What have sales been like so far for your games on Playstation Mobile?
I’ve been happy with my PSM sales. The Vita doesn’t have a huge customer base compared to other platforms, but Vita owners are passionate gamers. I think it would be hard for a game developer to focus only on PSM, but it works well as part of a cross-platform strategy.
All of your games to-date have adopted a retro styling reminiscent of the 8-bit era. Were you intentionally trying to recreate 8-bit style games for mobile devices for the look and gameplay, or or was it just the visual style that appealed to you?
I use a pixel art style for a lot of my games for a number of reasons. First, I like the style. Second, it keeps asset sizes manageable. Finally, it is a consistent art style that I can personally achieve good results with.
Have you been frustrated by the slow roll-out of PlayStation Mobile globally?
It hasn’t really bothered me. Sales are generally by far the strongest in the regions they supported from the start. I can see how it would be frustrating for Vita owners in an unsupported country, but as a developer it hasn’t really been a big issue.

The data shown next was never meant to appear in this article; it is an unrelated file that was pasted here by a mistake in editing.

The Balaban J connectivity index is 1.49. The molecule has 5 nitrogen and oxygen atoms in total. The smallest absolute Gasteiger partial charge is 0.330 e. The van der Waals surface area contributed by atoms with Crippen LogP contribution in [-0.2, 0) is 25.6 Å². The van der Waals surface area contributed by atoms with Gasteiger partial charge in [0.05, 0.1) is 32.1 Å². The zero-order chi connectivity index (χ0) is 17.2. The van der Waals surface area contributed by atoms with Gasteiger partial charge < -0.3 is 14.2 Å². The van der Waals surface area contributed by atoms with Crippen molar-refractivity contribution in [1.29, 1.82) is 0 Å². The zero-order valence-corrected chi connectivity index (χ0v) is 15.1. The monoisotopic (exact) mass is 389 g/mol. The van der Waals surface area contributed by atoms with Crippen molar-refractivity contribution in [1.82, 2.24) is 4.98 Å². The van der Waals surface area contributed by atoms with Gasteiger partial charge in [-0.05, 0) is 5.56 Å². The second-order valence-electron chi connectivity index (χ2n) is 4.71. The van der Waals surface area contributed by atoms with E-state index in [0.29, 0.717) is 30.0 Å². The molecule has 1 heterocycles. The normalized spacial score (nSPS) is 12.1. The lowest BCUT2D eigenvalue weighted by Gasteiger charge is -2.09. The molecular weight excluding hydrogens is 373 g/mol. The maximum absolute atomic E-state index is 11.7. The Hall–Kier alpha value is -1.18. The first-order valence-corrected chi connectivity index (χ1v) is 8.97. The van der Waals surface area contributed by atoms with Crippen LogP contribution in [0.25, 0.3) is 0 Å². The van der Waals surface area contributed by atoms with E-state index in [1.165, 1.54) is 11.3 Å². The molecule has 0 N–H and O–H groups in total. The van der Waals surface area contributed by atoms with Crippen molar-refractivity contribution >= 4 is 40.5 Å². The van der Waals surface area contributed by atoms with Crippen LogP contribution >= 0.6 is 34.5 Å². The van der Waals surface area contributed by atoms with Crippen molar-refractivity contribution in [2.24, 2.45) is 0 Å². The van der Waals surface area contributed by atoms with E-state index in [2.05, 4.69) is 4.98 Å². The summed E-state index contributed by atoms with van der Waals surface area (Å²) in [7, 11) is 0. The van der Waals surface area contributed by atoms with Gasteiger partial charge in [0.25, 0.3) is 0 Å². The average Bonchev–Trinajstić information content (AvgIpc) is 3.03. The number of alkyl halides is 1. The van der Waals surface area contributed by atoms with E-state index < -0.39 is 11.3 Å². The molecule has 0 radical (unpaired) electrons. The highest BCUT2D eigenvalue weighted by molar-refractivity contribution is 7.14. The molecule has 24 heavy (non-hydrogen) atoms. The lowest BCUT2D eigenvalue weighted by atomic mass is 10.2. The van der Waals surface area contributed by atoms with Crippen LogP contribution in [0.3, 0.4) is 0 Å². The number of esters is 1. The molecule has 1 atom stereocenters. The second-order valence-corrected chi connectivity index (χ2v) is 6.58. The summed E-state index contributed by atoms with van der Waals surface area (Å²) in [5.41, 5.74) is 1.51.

We’ve strong supporters of PlayStation Mobile here at Vita Player and we’ve been frustrated at the limited marketing done by Sony for PSM in comparison to Vita games generally. Do you think Sony could be doing more to help developers with the promotion of the their games?
More press is always better. Sony has actually been pushing PSM a bit more recently. My last two releases have been written up on the PlayStation blog, which is nice.
What do you think could be done to help address the image that PS Mobile games have that they are “Android ports” as opposed to quality games in their own right?
The games have to speak for themselves. My games are all on multiple platforms, but I do my best to make sure that they are well adapted to each individual platform. On the Vita, that means making good use of the physical controls.
Hardcore gamers have complained for some time about the lack of leaderboard and Trophy support in PS Mobile games. Although leaderboards have now been added and some developers are updating their games to include them with the promise of trophies in the near future, are these important to you and do you think that their absence has had an impact on sales?